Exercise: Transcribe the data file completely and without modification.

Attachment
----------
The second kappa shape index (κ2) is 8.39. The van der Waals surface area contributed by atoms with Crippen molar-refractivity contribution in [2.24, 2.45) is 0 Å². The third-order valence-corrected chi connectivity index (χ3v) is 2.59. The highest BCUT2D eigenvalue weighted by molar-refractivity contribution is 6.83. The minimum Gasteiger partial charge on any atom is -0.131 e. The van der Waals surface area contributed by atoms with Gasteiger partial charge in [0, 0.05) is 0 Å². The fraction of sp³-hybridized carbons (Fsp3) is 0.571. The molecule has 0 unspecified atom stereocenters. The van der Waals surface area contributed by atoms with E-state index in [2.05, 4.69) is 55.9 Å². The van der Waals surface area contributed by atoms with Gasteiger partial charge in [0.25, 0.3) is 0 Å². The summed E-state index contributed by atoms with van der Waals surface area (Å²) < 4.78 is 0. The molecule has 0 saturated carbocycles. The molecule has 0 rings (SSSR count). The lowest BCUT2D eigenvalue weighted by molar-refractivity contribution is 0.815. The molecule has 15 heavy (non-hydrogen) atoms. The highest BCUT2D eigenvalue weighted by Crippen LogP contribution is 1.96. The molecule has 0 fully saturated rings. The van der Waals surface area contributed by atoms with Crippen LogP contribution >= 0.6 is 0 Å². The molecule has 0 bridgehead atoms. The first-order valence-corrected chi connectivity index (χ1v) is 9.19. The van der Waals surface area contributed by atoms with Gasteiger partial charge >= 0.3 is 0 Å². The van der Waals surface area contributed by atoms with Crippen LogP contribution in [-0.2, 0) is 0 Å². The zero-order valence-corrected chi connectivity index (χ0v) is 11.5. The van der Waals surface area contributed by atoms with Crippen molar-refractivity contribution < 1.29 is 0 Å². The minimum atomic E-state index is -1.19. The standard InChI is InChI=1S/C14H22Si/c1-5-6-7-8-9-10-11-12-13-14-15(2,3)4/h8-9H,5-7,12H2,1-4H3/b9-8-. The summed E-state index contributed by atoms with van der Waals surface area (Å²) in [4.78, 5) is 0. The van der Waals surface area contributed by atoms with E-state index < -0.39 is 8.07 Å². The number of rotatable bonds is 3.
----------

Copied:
The second kappa shape index (κ2) is 8.39. The van der Waals surface area contributed by atoms with Crippen molar-refractivity contribution in [2.24, 2.45) is 0 Å². The third-order valence-corrected chi connectivity index (χ3v) is 2.59. The highest BCUT2D eigenvalue weighted by molar-refractivity contribution is 6.83. The minimum Gasteiger partial charge on any atom is -0.131 e. The van der Waals surface area contributed by atoms with Gasteiger partial charge in [0, 0.05) is 0 Å². The fraction of sp³-hybridized carbons (Fsp3) is 0.571. The molecule has 0 unspecified atom stereocenters. The van der Waals surface area contributed by atoms with E-state index in [2.05, 4.69) is 55.9 Å². The van der Waals surface area contributed by atoms with Gasteiger partial charge in [0.25, 0.3) is 0 Å². The summed E-state index contributed by atoms with van der Waals surface area (Å²) < 4.78 is 0. The molecule has 0 saturated carbocycles. The molecule has 0 rings (SSSR count). The lowest BCUT2D eigenvalue weighted by molar-refractivity contribution is 0.815. The molecule has 15 heavy (non-hydrogen) atoms. The highest BCUT2D eigenvalue weighted by Crippen LogP contribution is 1.96. The molecule has 0 fully saturated rings. The van der Waals surface area contributed by atoms with Crippen LogP contribution >= 0.6 is 0 Å². The molecule has 0 bridgehead atoms. The first-order valence-corrected chi connectivity index (χ1v) is 9.19. The van der Waals surface area contributed by atoms with Gasteiger partial charge >= 0.3 is 0 Å². The van der Waals surface area contributed by atoms with Crippen LogP contribution in [-0.2, 0) is 0 Å². The zero-order valence-corrected chi connectivity index (χ0v) is 11.5. The van der Waals surface area contributed by atoms with Crippen molar-refractivity contribution < 1.29 is 0 Å². The minimum atomic E-state index is -1.19. The standard InChI is InChI=1S/C14H22Si/c1-5-6-7-8-9-10-11-12-13-14-15(2,3)4/h8-9H,5-7,12H2,1-4H3/b9-8-. The summed E-state index contributed by atoms with van der Waals surface area (Å²) in [4.78, 5) is 0. The van der Waals surface area contributed by atoms with E-state index < -0.39 is 8.07 Å². The number of rotatable bonds is 3.